Unless your name is Joe Biden, supporting legalization is only the baseline. In order to be a legitimate hopeful for the Democratic Party presidential nomination, it’s increasingly necessary to propose ever more ambitious and far-reaching cannabis reform on a national level. The current mark to beat is the one set by Beto O’Rourke, who’s now backing a sort of “reparations” for individuals harmed by the drug war.
On Thursday, the former El Paso congressman swung through Oakland, California, where an early effort to use cannabis legalization to “right the wrongs of the drug war” — a city-mandated “equity program” designed to give people of color a path to ownership in a cannabis industry that’s thus far been dominated by white men — has had mixed results.
One solution, suggested by lawmakers in other cities with black populations like Baltimore, Maryland is a sort of “Civil Rights Act” for cannabis — a federal law mandating jobs, licenses, or other entrepreneurship opportunities for people of color negatively affected by the drug war.
And as per POLITICO, O’Rourke is now proposing something close: “Drug War Justice Grants,” funded by a national cannabis-industry tax, that would go to individuals who have been jailed for marijuana-related offenses.
The size of the “justice grants” awarded would be related to the amount of time served, and seem to be the closest thing yet to anything resembling “reparations” for the drug war — which, all data show, have disproportionately affected people of color. More importantly, they would be funded not just by businesses operating in areas where equity programs are active — meaning, equity-program businesses would not be responsible for funding other equity-program businesses.
“We need to not only end the prohibition on marijuana, but also repair the damage done to the communities of color disproportionately locked up in our criminal justice system or locked out of opportunity because of the War on Drugs,” O’Rourke said in a statement, as per POLITICO. “These inequalities have compounded for decades, as predominantly white communities have been given the vast majority of lucrative business opportunities, while communities of color still face over-policing and criminalization. It’s our responsibility to begin to remedy the injustices of the past and help the people and communities most impacted by this misguided war.”
Though much would have to happen in order for such a proposal to become real — Congress would have to legalize the drug, first of all, and cannabis taxes have been a bugaboo for the industry that many say is keeping the underground market alive — cannabis-industry operators and drug-policy reform advocates hailed O’Rourke’s proposal as possibly the most ambitious one yet to emerge from any presidential contender. Not only that, it may be the only one with a chance to actually complete its mission and right some wrongs.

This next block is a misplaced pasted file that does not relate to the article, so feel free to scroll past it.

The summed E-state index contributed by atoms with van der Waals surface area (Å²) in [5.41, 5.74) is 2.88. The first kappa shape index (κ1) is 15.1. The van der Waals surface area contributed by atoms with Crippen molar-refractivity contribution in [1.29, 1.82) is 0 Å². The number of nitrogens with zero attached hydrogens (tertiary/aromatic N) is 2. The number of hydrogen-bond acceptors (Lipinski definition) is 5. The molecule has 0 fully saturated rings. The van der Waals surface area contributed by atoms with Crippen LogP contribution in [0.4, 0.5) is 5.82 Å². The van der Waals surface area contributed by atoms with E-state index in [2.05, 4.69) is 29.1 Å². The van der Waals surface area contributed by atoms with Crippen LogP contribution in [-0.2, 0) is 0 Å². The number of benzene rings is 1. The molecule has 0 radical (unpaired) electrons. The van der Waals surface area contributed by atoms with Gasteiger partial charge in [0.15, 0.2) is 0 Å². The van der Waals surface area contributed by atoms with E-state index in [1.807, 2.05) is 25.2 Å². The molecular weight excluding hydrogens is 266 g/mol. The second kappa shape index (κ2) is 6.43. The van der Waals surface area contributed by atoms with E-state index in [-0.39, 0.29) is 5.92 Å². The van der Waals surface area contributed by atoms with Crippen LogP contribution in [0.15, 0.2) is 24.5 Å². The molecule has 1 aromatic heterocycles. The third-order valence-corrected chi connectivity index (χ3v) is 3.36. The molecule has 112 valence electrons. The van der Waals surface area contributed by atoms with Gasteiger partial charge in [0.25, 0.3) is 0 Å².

O’Rourke, who has consistently been ahead of the curve on drug-policy reform dating to his days on the El Paso City Council, now has the “[m]ost intelligent position on ending the war on drugs of any presidential candidate, with the possible exception of Cory Booker,” said James Anthony, an Oakland-based cannabis business-sector attorney who attended Thursday’s meeting with the candidate at Blunts+Moore, a Lake Meritt-area dispensary that opened under that city’s equity program, in comments to Cannabis Now.
“Congressperson O’Rourke is an inspiration for some serious action to end the racist war on drugs and provide real reparations for decades of devastation to individual lives, families, and entire communities of poor, black, and brown people,” Anthony said.
“So-called cannabis equity programs are much too narrow an approach,” he added. “They’re fine as far as they go. But what’s really needed after 500 years of genocidal racism in America is real reparations.”
O’Rourke also appears to be doing the other thing any would-be drug-policy reformer must do: Shut up and listen. During Thursday’s tete-a-tete in Oakland, which also included Supernova Women, an organization empowering women POC entrepreneurship in the cannabis space, O’Rourke did little of the talking, Anthony said.
The other broad strokes for marijuana legalization O’Rourke supports are similar to what’s seen at the state level. Cannabis would be regulated like alcohol, with restrictions on where it can be used and by whom as well as on advertising and product safety. Such a framework is by now standard. The difference is in ensuring benefits are shared widely, something that the emerging cannabis industry has apparently failed to do and something that local laws haven’t quite guaranteed, either.
Like desegregating schools and ensuring equal access to the voting booth — two things guaranteed by law but often not enforced except by federal fiat, if at all — that may require bold action from an activist government. Your move, fellow Democrats.
TELL US, who are you voting for in November?